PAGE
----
Supplementary Material


Supplementary Fig.1. (A) PCR analysis for expression of various photoreceptor markers in the cultures. (B) Staining of the cultures shows expression various markers of various retinal neurons including Crx, Nrl, recoverin, Pax6, Hu C/D and PKCα.

Supplementary Fig.2. Transplantation into newborn wild-type mice. A shows a low-power view of the retina with the transplanted human GFP+ cells (green) migrating into all layers of the retina. B is the same section stained with DAPI (blue) to mark all nuclei.

Supplementary Fig.3. Transplantation into a light-damage model, albino mice. (A) Low-power view of the retina 4 weeks after transplantation of human ES-derived retinal cells stained with anti-recoverin (red). Arrows indicate region of surviving photoreceptors which are also GFP+ indicating their human origin. Arrowheads show lack of photoreceptors in regions where human cells did not migrate. (B-J) Higher magnification images confirm that a number of surviving GFP expressing human cells are rhodopsin+ (B-G, red) and recoverin+ (H-J, red).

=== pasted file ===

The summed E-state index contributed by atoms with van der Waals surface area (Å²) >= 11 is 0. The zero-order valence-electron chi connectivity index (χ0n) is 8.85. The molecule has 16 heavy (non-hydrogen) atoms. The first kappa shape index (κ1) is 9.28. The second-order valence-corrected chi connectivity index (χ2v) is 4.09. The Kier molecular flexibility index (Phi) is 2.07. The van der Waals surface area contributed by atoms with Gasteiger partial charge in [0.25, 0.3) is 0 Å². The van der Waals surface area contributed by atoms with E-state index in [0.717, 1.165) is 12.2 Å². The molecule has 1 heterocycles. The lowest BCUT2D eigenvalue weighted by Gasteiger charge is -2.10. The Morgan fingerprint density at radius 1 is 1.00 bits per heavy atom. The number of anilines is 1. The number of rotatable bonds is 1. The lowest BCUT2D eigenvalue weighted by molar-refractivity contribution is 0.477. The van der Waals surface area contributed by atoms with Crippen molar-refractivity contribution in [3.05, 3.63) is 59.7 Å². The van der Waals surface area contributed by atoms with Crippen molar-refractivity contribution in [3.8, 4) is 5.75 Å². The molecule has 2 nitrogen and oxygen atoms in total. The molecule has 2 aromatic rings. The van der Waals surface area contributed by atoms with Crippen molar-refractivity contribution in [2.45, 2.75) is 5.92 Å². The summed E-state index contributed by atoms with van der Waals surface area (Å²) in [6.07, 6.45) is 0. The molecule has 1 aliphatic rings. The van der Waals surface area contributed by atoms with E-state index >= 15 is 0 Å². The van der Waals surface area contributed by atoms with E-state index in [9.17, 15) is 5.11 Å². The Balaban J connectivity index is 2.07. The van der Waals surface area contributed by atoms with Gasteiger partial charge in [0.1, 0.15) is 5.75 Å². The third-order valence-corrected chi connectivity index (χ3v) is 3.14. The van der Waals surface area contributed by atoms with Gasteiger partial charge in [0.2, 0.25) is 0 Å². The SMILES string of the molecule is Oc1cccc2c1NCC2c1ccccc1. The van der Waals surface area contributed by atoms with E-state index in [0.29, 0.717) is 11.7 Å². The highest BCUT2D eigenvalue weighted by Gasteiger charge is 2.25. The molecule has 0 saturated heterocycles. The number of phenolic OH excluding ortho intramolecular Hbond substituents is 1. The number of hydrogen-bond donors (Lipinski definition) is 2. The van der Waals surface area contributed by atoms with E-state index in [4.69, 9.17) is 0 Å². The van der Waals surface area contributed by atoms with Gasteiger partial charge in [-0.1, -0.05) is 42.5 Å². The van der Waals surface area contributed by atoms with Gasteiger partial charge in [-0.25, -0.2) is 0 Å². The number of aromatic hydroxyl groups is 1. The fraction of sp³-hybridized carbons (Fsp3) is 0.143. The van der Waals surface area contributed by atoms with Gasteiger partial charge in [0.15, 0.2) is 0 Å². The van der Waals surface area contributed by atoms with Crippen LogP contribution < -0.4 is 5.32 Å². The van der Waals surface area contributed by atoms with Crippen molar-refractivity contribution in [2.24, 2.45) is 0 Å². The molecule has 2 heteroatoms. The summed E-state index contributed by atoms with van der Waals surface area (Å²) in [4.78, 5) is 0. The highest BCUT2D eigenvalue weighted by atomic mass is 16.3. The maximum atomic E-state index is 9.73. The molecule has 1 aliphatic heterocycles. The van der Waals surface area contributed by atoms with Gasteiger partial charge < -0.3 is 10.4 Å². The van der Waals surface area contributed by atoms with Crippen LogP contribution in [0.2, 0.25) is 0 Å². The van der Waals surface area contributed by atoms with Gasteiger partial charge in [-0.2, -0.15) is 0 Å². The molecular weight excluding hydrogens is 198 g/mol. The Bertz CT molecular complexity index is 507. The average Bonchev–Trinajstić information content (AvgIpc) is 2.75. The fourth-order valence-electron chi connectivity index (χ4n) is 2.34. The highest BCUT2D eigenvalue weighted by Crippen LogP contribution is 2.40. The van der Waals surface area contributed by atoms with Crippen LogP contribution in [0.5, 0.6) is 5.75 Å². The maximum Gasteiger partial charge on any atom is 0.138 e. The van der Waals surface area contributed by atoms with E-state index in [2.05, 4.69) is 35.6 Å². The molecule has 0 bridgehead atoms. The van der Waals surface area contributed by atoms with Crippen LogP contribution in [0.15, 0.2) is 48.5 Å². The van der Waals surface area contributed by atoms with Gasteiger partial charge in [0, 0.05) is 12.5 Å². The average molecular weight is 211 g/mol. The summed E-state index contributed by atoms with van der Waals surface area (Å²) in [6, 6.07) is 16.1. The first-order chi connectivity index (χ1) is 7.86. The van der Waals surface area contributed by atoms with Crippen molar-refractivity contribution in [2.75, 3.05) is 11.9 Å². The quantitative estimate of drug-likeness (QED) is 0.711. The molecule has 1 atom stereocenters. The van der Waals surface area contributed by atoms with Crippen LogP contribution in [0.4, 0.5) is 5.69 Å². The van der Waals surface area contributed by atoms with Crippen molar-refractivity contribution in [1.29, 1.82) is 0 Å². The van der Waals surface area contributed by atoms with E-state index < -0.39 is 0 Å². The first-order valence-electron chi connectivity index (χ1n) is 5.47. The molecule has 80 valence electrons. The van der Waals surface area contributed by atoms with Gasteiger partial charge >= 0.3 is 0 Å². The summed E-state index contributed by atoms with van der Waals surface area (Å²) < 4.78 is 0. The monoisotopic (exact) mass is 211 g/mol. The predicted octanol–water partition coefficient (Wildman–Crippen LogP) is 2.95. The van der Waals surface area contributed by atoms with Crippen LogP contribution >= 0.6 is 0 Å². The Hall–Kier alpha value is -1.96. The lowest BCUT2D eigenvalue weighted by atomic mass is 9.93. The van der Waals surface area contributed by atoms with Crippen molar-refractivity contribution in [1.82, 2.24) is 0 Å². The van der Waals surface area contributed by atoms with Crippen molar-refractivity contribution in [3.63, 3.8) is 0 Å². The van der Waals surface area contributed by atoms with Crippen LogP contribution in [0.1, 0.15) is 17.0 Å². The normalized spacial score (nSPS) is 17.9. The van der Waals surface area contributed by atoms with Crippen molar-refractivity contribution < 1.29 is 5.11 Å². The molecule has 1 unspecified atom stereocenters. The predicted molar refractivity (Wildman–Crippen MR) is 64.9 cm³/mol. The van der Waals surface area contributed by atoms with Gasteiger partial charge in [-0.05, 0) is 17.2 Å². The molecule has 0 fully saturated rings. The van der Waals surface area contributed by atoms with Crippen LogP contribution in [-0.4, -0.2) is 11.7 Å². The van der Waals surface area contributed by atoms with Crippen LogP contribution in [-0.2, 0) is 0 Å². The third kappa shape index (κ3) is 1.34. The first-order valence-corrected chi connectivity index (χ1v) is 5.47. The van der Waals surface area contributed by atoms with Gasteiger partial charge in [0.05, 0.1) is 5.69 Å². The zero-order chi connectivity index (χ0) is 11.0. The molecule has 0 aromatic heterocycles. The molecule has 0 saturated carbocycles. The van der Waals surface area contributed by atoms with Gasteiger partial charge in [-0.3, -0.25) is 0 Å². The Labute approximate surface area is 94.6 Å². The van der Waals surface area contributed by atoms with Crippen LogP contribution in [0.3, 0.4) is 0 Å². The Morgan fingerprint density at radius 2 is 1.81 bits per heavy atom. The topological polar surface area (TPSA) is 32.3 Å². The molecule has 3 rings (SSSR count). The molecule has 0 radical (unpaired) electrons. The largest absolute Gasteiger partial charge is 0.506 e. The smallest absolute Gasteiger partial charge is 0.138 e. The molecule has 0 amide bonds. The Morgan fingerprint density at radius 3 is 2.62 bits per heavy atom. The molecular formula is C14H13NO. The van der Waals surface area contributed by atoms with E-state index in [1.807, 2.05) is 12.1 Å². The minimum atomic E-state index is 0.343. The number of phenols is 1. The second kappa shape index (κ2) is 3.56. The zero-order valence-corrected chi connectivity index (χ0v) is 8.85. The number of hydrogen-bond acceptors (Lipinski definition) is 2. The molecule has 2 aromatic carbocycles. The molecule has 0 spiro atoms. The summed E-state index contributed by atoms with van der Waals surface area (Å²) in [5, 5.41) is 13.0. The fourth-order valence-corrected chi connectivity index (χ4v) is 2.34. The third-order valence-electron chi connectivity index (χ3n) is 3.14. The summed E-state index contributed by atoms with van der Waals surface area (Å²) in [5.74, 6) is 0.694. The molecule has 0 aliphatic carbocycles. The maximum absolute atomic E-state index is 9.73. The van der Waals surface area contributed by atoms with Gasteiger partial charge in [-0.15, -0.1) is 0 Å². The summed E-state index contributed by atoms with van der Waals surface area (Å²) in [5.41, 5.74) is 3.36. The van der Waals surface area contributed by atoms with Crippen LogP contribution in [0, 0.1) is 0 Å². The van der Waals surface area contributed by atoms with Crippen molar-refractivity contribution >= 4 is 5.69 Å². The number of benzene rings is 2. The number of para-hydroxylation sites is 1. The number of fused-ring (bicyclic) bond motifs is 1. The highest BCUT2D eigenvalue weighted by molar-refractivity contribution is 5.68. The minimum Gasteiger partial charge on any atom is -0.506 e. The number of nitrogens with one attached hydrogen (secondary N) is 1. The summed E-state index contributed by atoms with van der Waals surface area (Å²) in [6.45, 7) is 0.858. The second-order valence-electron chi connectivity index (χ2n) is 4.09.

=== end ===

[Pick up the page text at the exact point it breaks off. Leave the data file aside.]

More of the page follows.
Supplementary Fig.4. Subretinal transplantation of GFP mouse retinal cells in adult Crx-/- retina. A is a lower power view of the transplanted retina showing extent of transplantation after 2 weeks. B, B′ and C, C′ are higher power views of the boxed regions in A showing co-expression of recoverin (red). Arrow in B marks the axon of a transplanted cell extending into the inner retina and arrowhead indicated GFP and recoverin co-expressing cell. In C, C′, arrow marks a recoverin expressing transplanted GFP cell while arrowhead marks an integrated GFP cell not expressing recoverin anymore.